That’s my rant over now folks, apologies for all bad spelling and grammar, have a nice day everybody.

Thursday, November 12, 2009 12:51PM Report Comment

10. yoyo1 said...

I'm beginning to think that credit has been given out in such an unprecedented way over the last 2 decades that it is now not possible to go back to the old fashioned 3x salary. Somehow, maybe 10x salary mortgages will be here to stay. We are for sure in very deep uncharted water! Do we turn around and go back? Or press on to find new ground? I'm beginning to think that there will be no going back.

Thursday, November 12, 2009 12:58PM Report Comment

11. jackas said...

How are we ever going to pay for the baby boomers to live to be 100 if we don't pretend their houses are worth the cost of their healthcare?

It's not like we could earn the money is it?

Timmy t - I'm in the same boat. Could buy a house for cash tomorrow, but the present vale of my labour is more precious than that. I'll wait till the guy on half my salary can't afford to borrow 3 times as much as I would find prudent on double his salary. It'll come.

Thursday, November 12, 2009 01:26PM Report Comment

12. letthemfall said...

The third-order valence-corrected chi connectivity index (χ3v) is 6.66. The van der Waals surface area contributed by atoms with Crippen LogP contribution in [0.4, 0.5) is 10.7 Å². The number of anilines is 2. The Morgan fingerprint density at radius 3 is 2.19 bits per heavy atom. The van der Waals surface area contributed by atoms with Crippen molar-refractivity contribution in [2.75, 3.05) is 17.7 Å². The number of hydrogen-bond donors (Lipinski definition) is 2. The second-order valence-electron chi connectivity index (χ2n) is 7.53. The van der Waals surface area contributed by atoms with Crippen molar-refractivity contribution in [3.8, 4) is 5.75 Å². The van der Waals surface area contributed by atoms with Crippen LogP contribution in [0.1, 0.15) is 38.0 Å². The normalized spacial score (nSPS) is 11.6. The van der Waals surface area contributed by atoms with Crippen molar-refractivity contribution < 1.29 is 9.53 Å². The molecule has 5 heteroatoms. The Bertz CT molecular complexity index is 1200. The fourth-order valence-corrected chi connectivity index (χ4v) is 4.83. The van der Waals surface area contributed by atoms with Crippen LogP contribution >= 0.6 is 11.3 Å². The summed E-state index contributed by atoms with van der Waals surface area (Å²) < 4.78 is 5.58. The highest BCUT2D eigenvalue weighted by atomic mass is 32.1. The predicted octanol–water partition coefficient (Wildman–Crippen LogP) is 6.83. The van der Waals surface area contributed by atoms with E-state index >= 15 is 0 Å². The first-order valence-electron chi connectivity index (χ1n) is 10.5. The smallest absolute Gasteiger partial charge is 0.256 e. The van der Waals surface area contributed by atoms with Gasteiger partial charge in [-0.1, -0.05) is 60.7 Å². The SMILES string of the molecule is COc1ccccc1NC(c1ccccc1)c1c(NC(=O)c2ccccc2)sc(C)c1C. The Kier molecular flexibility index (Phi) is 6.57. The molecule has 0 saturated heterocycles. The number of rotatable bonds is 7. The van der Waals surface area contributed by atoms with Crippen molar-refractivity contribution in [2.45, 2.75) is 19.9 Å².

Credit expansion has been unprecented, but all loans have to be eventually paid back. V high mortgages can only last as long as interest rates stay low. Borrowing cannot increase to arbitrarily large values, and houses cannot absorb ever growing proportions of wealth indefinitely. So some return to mean values will happen. The question is how long will it take? The only possible way for house prices to stay high in relation to mean incomes, is by partitioning the population into the very wealthy and the very poor, in which the wealthy own most of the property, and the poor have next to nothing. This was the situation in the 19th century. The return of such gross inequalities is a feature of the globalisation years, helped along by the housing boom. We're not back to Dickensian times, but one could half imagine it happening.

Thursday, November 12, 2009 02:08PM Report Comment

13. letthemfall said...

I can foresee more inequality in future years based on the economic arguments we're hearing today.

Assuming the Conservatives gain power, public expenditure will be cut, putting many more out of work (as in 1979/80). Companies will decide they need to cut labour costs, reducing wages (for the ordinary employee), farming out work overseas (Chinese manufacturing, Indian call centres, etc), while continuing, as we've seen, to increase salaries of the high paid.